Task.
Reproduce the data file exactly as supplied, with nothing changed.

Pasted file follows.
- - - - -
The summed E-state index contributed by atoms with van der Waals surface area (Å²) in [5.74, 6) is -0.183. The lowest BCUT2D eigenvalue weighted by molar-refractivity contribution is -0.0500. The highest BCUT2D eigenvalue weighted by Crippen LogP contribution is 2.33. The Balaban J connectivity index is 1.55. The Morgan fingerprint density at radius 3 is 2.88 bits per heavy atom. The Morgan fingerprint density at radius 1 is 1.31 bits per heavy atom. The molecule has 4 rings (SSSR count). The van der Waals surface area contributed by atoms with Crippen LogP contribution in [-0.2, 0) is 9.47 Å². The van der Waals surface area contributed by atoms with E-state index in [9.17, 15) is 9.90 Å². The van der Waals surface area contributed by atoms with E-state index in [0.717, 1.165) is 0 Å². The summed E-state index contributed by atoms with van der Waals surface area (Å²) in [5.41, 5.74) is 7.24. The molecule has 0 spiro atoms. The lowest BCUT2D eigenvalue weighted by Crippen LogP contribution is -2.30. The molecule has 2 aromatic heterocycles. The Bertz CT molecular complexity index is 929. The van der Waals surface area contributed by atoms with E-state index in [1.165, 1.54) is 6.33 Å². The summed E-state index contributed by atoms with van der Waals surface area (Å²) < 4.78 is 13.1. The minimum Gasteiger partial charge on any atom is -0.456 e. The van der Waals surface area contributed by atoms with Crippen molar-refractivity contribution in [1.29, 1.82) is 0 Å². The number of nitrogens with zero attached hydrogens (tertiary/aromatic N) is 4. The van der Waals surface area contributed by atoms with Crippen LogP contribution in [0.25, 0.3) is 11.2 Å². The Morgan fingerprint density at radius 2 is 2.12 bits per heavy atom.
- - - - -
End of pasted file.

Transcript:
The summed E-state index contributed by atoms with van der Waals surface area (Å²) in [5.74, 6) is -0.183. The lowest BCUT2D eigenvalue weighted by molar-refractivity contribution is -0.0500. The highest BCUT2D eigenvalue weighted by Crippen LogP contribution is 2.33. The Balaban J connectivity index is 1.55. The Morgan fingerprint density at radius 3 is 2.88 bits per heavy atom. The Morgan fingerprint density at radius 1 is 1.31 bits per heavy atom. The molecule has 4 rings (SSSR count). The van der Waals surface area contributed by atoms with Crippen LogP contribution in [-0.2, 0) is 9.47 Å². The van der Waals surface area contributed by atoms with E-state index in [9.17, 15) is 9.90 Å². The van der Waals surface area contributed by atoms with E-state index in [0.717, 1.165) is 0 Å². The summed E-state index contributed by atoms with van der Waals surface area (Å²) in [5.41, 5.74) is 7.24. The molecule has 0 spiro atoms. The lowest BCUT2D eigenvalue weighted by Crippen LogP contribution is -2.30. The molecule has 2 aromatic heterocycles. The Bertz CT molecular complexity index is 929. The van der Waals surface area contributed by atoms with E-state index in [1.165, 1.54) is 6.33 Å². The summed E-state index contributed by atoms with van der Waals surface area (Å²) < 4.78 is 13.1. The minimum Gasteiger partial charge on any atom is -0.456 e. The van der Waals surface area contributed by atoms with Crippen molar-refractivity contribution in [1.29, 1.82) is 0 Å². The number of nitrogens with zero attached hydrogens (tertiary/aromatic N) is 4. The van der Waals surface area contributed by atoms with Crippen LogP contribution in [0.25, 0.3) is 11.2 Å². The Morgan fingerprint density at radius 2 is 2.12 bits per heavy atom.